Let’s paint the town green on St Patrick’s day!

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Tomorrow is St Patrick’s day in Münich!

Munich is one of Europe’s most pulsating cities. There is always something going on, from the world renowned October Beerfest, multiple city
and street festivals, music for all tastes, theatre and not to mention the Continental Europe’s biggest St Patricks Day’s Parade..

Since I’ve been living here I try to participate on the events every year.

Apropos by St Patrick’s day here are some little thoughts:

Patrick (before he was not yet a saint) is said to have originated from England, came to Ireland as a slave and was the first writer in history to pen eye-witness accounts condemning slavery. There are many legends and stories associated with St. Patrick. The legend goes that during his wanderings through Ireland he came to Dublin – no more than a village at that time, poor and mean. Before entering the village, he climbed a hill, gazed out over the landscape and said, “One day, this little village will flourish as a great, important city, growing ever wealthier, and one day it will house the seat of the kingdom.”

In 1776, during the American War of Independence, St. Patrick’s influence is even said to have helped the Americans to victory over the British. General George Washington’s army was besieging the city which would later bear his name, and at the time was defended by the British army. Washington chose the password “St. Patrick” as a mark of respect to the many Irish in his ranks. And so it happened that on March 17th, the feast-day of St. Patrick, the British surrendered – without a struggle. As they left the city, an American band struck up the lively melody “St. Patrick’s Day in the Morning”. The tune has been played in Washington on every St. Patrick’s Day since that time.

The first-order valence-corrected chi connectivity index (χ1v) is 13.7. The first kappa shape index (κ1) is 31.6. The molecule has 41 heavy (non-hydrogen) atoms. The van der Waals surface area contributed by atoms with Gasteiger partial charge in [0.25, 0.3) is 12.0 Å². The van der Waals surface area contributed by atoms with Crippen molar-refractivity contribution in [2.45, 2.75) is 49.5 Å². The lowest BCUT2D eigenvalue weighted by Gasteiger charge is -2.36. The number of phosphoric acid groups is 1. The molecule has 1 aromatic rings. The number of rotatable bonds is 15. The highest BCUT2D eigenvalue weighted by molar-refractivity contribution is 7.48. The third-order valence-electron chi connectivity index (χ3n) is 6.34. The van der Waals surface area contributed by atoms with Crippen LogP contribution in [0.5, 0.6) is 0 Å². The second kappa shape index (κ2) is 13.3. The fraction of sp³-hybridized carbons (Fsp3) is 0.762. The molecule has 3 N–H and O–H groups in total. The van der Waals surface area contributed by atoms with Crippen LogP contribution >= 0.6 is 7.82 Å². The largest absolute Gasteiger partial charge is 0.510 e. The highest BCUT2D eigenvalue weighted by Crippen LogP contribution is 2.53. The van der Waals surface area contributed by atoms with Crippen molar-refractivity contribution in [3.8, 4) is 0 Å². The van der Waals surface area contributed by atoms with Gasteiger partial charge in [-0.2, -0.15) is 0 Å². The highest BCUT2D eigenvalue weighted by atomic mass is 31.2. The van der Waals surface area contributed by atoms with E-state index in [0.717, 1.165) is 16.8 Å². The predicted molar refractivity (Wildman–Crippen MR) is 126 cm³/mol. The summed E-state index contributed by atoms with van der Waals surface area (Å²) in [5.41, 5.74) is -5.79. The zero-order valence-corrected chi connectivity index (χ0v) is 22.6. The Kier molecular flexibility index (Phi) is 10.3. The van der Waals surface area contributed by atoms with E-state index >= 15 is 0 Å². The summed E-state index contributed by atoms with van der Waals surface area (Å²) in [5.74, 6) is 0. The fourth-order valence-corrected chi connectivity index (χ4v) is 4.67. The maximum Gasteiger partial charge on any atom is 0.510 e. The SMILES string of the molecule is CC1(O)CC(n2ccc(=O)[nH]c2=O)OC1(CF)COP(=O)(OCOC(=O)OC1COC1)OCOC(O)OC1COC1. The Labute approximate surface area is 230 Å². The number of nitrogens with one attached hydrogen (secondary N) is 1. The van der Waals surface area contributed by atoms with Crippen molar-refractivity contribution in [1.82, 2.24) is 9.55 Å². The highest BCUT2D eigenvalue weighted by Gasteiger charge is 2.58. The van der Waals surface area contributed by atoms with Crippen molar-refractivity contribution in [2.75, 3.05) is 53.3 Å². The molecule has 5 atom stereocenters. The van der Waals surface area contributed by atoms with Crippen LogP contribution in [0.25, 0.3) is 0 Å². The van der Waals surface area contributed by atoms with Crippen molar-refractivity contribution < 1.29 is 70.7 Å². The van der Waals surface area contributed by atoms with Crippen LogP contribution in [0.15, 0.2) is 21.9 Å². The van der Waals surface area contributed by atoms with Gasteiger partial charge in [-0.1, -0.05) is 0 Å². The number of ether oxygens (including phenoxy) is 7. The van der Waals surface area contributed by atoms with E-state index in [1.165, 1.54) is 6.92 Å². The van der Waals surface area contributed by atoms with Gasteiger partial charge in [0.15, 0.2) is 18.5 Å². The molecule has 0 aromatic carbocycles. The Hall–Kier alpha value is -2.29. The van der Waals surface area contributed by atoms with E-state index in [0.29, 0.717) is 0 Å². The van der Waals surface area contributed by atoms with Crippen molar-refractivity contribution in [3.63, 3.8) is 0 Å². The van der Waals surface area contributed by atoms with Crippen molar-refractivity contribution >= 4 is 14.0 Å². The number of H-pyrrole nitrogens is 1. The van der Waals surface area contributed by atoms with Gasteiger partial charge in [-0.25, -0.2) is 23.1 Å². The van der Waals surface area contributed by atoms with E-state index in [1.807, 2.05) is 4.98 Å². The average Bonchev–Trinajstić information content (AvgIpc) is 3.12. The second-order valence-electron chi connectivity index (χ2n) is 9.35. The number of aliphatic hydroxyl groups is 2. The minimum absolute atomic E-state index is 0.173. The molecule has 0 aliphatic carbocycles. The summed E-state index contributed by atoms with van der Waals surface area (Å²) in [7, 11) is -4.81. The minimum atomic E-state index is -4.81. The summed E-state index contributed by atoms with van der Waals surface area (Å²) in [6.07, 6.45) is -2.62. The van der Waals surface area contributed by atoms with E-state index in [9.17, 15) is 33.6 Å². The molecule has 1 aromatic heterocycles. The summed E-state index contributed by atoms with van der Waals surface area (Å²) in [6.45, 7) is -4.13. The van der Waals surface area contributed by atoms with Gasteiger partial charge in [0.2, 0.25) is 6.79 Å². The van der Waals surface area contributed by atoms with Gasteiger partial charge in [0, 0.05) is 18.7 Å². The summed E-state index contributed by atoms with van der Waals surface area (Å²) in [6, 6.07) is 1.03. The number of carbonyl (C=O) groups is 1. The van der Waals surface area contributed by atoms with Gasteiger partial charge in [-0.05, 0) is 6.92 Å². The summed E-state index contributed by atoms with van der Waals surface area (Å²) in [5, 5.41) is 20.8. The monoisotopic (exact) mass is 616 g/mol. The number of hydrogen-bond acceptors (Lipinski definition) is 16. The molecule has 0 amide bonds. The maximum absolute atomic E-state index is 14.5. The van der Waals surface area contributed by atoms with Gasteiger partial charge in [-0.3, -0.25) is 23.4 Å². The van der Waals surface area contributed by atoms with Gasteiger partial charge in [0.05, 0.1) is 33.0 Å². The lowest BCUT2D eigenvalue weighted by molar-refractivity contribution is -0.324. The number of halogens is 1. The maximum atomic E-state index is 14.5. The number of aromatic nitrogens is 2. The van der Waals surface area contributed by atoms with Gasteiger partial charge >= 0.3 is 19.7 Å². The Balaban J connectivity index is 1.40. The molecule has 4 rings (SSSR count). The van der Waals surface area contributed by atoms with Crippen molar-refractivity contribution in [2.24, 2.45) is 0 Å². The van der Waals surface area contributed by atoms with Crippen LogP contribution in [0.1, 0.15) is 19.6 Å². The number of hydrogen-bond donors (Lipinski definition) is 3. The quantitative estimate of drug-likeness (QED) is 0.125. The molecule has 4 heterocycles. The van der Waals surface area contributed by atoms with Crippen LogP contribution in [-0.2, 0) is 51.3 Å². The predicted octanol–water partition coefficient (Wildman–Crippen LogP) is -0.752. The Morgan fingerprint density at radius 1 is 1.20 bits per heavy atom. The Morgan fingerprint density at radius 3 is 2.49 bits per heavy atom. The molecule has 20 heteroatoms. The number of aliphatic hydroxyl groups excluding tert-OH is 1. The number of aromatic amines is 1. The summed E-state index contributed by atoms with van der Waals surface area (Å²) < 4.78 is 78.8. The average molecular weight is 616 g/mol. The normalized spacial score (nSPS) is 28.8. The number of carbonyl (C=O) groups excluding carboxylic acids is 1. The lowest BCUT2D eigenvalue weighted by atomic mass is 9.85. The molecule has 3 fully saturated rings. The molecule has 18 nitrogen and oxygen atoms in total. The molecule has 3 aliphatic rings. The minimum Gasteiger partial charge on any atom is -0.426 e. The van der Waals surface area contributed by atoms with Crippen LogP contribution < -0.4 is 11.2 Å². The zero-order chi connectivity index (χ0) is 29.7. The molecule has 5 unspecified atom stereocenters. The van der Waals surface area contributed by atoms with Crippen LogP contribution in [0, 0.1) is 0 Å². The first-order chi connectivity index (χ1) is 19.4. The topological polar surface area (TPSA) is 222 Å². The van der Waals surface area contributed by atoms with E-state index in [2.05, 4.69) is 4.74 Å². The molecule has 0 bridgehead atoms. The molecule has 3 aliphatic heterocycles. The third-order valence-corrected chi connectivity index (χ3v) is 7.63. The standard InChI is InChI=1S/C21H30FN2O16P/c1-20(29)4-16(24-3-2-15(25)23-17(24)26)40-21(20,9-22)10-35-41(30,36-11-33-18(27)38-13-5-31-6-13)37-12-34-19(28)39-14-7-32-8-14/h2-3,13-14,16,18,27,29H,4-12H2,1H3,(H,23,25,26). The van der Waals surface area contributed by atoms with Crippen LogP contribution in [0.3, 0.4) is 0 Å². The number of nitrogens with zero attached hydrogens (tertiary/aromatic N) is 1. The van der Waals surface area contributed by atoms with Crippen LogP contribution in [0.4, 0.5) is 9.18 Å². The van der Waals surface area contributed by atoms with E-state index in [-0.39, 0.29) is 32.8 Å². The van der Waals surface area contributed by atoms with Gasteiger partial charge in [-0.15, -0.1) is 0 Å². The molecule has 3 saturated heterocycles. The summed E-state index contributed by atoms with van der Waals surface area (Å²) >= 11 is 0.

In “The Truth About the Irish ” (St. Martin’s) Terry Eagleton sums up the story of St. Patrick like this:

“As a patron saint, he has quite a few disadvantages:

  • We don’t actually know who he was.
  • We don’t actually know where he came from.
  • He was not the first Christian missionary in Ireland.
  • There may have been two of him.
  • He may not have existed at all!

Apart from that, he’s a fantastic patron saint.” I couldn’t agree more.

Long live St. Patrick – however you decide to celebrate him! I’ll go to see the parade in Münich tomorrow for sure!

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